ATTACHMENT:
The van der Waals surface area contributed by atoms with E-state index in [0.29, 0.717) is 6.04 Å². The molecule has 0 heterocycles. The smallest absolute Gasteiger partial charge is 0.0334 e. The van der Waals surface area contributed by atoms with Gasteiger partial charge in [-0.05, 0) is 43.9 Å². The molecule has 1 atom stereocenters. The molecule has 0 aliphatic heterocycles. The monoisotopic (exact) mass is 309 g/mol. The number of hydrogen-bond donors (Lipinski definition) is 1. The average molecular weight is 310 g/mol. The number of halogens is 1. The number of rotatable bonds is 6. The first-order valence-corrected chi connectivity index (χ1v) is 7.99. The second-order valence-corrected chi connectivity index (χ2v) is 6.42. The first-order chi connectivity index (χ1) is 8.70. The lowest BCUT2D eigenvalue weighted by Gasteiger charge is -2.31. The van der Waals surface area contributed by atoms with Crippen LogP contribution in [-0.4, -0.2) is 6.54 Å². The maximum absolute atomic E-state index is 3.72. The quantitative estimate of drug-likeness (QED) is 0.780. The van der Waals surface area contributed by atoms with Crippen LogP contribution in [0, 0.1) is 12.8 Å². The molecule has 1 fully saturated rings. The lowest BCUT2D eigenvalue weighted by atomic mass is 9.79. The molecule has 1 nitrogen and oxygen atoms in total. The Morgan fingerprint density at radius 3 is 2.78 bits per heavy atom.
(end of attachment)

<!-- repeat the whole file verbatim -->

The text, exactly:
The van der Waals surface area contributed by atoms with E-state index in [0.29, 0.717) is 6.04 Å². The molecule has 0 heterocycles. The smallest absolute Gasteiger partial charge is 0.0334 e. The van der Waals surface area contributed by atoms with Gasteiger partial charge in [-0.05, 0) is 43.9 Å². The molecule has 1 atom stereocenters. The molecule has 0 aliphatic heterocycles. The monoisotopic (exact) mass is 309 g/mol. The number of hydrogen-bond donors (Lipinski definition) is 1. The average molecular weight is 310 g/mol. The number of halogens is 1. The number of rotatable bonds is 6. The first-order valence-corrected chi connectivity index (χ1v) is 7.99. The second-order valence-corrected chi connectivity index (χ2v) is 6.42. The first-order chi connectivity index (χ1) is 8.70. The lowest BCUT2D eigenvalue weighted by Gasteiger charge is -2.31. The van der Waals surface area contributed by atoms with Crippen LogP contribution in [-0.4, -0.2) is 6.54 Å². The maximum absolute atomic E-state index is 3.72. The quantitative estimate of drug-likeness (QED) is 0.780. The van der Waals surface area contributed by atoms with Crippen LogP contribution in [0, 0.1) is 12.8 Å². The molecule has 1 fully saturated rings. The lowest BCUT2D eigenvalue weighted by atomic mass is 9.79. The molecule has 1 nitrogen and oxygen atoms in total. The Morgan fingerprint density at radius 3 is 2.78 bits per heavy atom.